Focus of the Final Lab Report
Please read over the Sample Final Lab Report before beginning this assignment (PDF can be found in your online course). You are required to write a complete laboratory report for Lab 2: Water Quality and Contamination using knowledge gained throughout the course. The report must be 6 to10 pages in length and formatted according to APA style. You must use at least four scholarly sources (at least two of which can be found in the Ashford Online Library) in addition to the textbook and/or lab manual to support your points. Cite your sources in text and on the reference page. For information regarding APA samples and tutorials, visit the Ashford Writing Center, located within the Learning Resources tab on the left navigation toolbar, in your online course.
The Final Lab Report must contain the following eight sections in this order:
1. Title Page – This page must include the title of your report, your name, course name, instructor, and date submitted.
2. Abstract – This section should provide a brief summary of the methods, results, and conclusions. It should allow the reader to see what was done, how it was done, and the results. It should not exceed 200 words and should be the last part written (although it should still appear right after the title page).
3. Introduction – This section should include an overview of why the experiment was conducted. It should first contain background information of similar studies that have already been done in the area. This is accomplished by citing existing literature from similar experiments along with explaining their results. Secondly, it should provide an objective or a reason why the experiment is being done. Why do we want to know the answer to the question we are asking? Finally, it should end with a hypothesis. You should pose a question and predict the answer to the question that will be investigated. This hypothesis should be made prior to your experiment and should not be adjusted to reflect the “right” answer. Simply place your previous hypothesis in the report here. You do not lose points for an incorrect hypothesis; scientists are often wrong in their guesses.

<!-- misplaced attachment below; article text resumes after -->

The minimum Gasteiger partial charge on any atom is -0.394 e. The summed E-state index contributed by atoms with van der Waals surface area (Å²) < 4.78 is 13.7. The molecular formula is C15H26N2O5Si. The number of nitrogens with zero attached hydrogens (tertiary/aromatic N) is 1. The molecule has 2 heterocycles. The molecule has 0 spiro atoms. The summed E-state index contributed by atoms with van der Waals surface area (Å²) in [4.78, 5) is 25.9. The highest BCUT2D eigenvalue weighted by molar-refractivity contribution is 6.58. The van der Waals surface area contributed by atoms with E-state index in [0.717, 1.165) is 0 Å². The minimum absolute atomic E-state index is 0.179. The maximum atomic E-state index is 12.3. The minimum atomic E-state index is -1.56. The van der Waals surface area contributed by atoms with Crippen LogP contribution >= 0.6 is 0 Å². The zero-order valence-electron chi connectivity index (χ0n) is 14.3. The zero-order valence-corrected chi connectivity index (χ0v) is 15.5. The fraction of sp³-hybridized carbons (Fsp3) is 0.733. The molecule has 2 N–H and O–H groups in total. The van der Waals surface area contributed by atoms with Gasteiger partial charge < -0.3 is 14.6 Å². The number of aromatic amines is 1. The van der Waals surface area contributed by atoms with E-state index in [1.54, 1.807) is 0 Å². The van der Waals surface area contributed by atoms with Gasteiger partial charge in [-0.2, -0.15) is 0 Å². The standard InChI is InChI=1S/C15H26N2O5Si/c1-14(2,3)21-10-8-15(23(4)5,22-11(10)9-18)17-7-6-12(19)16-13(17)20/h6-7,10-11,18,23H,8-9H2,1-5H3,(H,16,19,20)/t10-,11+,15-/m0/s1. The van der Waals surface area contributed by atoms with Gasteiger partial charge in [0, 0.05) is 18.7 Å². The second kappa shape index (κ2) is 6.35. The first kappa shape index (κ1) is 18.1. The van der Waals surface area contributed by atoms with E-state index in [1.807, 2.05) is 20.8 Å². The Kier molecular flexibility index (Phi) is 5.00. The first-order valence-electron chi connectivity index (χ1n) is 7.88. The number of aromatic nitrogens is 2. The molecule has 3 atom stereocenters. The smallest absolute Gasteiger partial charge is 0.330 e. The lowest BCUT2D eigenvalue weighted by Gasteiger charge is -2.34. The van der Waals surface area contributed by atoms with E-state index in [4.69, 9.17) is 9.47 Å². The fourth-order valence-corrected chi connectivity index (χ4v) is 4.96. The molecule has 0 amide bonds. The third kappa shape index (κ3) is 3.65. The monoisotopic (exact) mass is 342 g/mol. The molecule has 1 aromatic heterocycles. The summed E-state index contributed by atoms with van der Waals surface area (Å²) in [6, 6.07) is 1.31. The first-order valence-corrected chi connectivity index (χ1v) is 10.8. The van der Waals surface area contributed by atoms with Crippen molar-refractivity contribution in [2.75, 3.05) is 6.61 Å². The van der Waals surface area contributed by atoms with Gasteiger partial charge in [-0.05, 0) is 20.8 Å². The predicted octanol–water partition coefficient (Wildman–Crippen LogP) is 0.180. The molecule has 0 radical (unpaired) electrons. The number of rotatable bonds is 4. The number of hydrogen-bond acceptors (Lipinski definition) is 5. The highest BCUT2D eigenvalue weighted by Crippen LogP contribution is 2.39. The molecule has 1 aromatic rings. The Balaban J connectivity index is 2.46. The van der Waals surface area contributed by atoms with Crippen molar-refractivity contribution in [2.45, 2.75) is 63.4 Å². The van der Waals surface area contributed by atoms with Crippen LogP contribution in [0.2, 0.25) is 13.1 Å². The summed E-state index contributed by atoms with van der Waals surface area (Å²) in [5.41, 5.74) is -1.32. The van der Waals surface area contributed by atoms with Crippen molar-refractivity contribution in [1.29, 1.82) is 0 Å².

4. Materials and Methods – This section should provide a detailed description of the materials used in your experiment and how they were used. A step-by-step run down of your experiment is necessary; however, it should be done in paragraph form, not in a list format. The description should be exact enough to allow for someone reading the report to replicate the experiment.
5. Results – This section should include the data and observations from the experiment. All tables and graphs should be present in this section. There should be no personal opinions or discussion outside of the results located within this area.
6. Discussion – This section should interpret your data and provide conclusions. Discuss the meanings of your findings in this area. Was your hypothesis confirmed or denied, and how can you determine this? Did the results generate any future questions that might benefit from a new experiment? Were there any outside factors (i.e., temperature, contaminants, time of day) that affected your results? If so, how could you control for these in the future?
7. Conclusions – This section should simply provide a brief summary of your work.
8. References – List references used in APA format.
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